9. M. Dacke, E. Baird, M. Byrne, C. H. Scholtz, and E. J. Warrant, “Dung beetles use the milky way for orientation,” Curr. Biol. 23(4), 298–300 (2013). [CrossRef]  

10. K. Coulson, Polarization and Intensity of Light in the Atmosphere (A. Deepak Pub., 1988).

11. A. J. Brown, “Spectral bluing induced by small particles under the Mie and Rayleigh regimes,” Icarus 239, 85–95 (2014). [CrossRef]  

12. A. J. Brown, T. I. Michaels, S. Byrne, W. Sun, T. N. Titus, A. Colaprete, M. J. Wolff, G. Videen, and C. J. Grund, “The case for a modern multiwavelength, polarization-sensitive LIDAR in orbit around Mars,” J. Quant. Spectrosc. Radiat. Transf. 153, 131–143 (2015). [CrossRef]  

13. B. Suhai and G. Horváth, “How well does the Rayleigh model describe the E-vector distribution of skylight in clear and cloudy conditions? A full-sky polarimetric study,” J. Opt. Soc. Am. A 21(9), 1669–1676 (2004). [CrossRef]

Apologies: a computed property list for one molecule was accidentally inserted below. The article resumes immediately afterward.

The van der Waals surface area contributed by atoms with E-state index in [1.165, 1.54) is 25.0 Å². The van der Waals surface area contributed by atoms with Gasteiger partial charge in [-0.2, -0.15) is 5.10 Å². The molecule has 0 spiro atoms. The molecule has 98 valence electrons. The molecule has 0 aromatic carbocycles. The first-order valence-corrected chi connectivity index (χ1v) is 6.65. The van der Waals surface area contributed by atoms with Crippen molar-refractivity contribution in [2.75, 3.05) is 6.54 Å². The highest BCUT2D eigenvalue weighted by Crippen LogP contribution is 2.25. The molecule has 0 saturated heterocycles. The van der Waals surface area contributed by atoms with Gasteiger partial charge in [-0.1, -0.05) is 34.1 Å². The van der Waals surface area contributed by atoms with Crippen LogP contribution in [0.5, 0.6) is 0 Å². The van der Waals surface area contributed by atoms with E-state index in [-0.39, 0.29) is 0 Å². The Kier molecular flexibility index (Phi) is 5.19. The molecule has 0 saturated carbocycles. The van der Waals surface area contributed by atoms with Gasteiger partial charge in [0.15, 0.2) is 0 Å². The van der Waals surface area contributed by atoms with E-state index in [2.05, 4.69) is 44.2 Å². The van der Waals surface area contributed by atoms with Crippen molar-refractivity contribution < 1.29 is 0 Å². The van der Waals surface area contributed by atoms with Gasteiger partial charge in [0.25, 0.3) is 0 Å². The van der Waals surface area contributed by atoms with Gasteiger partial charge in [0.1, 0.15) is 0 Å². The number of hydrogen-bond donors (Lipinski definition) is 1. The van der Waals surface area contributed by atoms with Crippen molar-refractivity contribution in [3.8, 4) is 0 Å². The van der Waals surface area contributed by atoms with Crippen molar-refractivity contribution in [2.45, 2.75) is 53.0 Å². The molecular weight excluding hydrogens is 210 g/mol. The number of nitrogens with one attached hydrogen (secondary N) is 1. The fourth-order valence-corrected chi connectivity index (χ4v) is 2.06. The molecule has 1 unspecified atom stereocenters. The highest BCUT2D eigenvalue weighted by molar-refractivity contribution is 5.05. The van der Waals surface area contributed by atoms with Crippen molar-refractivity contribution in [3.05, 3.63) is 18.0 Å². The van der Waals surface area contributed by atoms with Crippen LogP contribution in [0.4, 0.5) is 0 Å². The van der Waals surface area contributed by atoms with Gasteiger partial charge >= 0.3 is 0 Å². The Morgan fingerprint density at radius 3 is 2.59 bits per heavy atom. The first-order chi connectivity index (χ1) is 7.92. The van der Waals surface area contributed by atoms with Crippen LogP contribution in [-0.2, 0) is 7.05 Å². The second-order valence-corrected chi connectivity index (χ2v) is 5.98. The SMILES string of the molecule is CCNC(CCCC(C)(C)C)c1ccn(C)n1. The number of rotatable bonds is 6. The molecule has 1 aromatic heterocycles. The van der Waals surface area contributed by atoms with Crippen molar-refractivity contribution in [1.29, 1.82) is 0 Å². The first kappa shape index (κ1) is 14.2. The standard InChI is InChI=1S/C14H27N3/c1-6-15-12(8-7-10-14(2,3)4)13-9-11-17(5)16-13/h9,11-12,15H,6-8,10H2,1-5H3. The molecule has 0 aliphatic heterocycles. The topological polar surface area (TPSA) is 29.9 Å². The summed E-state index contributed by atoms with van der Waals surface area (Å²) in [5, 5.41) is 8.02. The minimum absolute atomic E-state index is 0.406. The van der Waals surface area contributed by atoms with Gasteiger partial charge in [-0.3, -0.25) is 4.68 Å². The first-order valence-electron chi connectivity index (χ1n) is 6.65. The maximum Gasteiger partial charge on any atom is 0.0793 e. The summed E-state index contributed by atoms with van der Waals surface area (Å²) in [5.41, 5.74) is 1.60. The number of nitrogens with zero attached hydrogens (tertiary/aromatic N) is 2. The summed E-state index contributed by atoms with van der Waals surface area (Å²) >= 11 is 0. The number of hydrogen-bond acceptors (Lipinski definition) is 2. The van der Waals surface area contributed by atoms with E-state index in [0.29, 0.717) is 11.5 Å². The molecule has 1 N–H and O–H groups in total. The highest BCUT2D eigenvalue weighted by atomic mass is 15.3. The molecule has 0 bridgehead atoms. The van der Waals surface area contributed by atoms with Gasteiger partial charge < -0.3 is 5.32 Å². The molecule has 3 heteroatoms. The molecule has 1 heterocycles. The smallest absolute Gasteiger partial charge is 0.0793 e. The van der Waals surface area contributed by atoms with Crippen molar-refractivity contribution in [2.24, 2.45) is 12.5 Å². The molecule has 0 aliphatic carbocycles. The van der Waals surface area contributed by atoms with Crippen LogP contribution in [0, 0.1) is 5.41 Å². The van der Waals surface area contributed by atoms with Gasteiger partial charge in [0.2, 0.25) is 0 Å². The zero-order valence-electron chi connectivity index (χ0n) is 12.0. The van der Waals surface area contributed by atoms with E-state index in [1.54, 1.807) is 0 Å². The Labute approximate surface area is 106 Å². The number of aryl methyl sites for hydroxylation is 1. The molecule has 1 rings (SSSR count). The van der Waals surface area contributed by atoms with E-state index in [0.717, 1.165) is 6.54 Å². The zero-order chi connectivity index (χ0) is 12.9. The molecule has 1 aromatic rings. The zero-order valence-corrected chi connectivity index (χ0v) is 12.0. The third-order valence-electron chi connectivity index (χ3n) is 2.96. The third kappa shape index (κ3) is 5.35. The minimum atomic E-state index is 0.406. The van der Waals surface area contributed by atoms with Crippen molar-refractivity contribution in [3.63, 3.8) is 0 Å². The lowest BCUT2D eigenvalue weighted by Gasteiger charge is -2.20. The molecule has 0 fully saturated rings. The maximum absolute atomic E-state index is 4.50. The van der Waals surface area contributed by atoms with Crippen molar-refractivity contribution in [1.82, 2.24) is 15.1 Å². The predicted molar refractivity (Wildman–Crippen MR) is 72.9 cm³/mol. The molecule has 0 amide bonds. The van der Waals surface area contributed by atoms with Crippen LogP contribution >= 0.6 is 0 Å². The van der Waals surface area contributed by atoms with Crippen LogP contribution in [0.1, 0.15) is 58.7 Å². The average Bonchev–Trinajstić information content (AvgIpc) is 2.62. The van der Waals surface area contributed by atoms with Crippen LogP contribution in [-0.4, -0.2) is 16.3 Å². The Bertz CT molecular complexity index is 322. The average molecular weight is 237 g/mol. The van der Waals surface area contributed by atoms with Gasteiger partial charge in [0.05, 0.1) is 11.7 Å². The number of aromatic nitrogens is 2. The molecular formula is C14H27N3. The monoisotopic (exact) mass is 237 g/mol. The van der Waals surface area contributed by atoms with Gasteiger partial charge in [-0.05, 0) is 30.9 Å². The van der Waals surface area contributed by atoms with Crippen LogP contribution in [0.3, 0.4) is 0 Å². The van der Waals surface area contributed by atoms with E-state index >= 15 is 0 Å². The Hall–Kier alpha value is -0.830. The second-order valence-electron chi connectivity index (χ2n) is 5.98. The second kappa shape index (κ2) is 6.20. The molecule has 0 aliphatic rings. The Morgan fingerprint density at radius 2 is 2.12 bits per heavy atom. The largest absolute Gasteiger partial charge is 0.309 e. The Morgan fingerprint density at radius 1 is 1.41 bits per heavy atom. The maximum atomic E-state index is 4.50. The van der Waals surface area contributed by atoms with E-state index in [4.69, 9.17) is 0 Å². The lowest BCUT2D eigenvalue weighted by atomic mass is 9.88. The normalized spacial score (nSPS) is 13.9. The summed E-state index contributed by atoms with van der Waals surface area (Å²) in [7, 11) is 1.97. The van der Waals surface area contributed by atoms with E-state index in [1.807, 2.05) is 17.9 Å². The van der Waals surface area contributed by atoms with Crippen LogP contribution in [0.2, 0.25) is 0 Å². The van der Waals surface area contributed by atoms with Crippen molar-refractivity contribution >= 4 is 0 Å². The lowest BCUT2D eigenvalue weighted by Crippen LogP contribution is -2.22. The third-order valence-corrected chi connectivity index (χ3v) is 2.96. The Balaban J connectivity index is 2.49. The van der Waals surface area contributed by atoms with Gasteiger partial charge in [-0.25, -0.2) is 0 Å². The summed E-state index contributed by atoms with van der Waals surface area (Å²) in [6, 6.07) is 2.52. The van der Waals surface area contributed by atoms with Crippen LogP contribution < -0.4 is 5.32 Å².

14. D. Wang, H. Liang, H. Zhu, and S. Zhang, “A bionic camera-based polarization navigation sensor,” Sensors 14(7), 13006–13023 (2014). [CrossRef]  

15. D. Lambrinos, R. Möller, T. Labhart, R. Pfeifer, and R. Wehner, “Mobile robot employing insect strategies for navigation,” Rob. Auton. Syst. 30(1-2), 39–64 (2000). [CrossRef]  

16. C. Jinkui, Z. Kaichun, Z. Qiang, and W. Tichang, “Construction and performance test of a novel polarization sensor for navigation,” Sensors Actuators A Phys. 148(1), 75–82 (2008). [CrossRef]  

17. J. Chahl and A. Mizutani, “Biomimetic attitude and orientation sensors,” IEEE Sens. J. 12(2), 289–297 (2012). [CrossRef]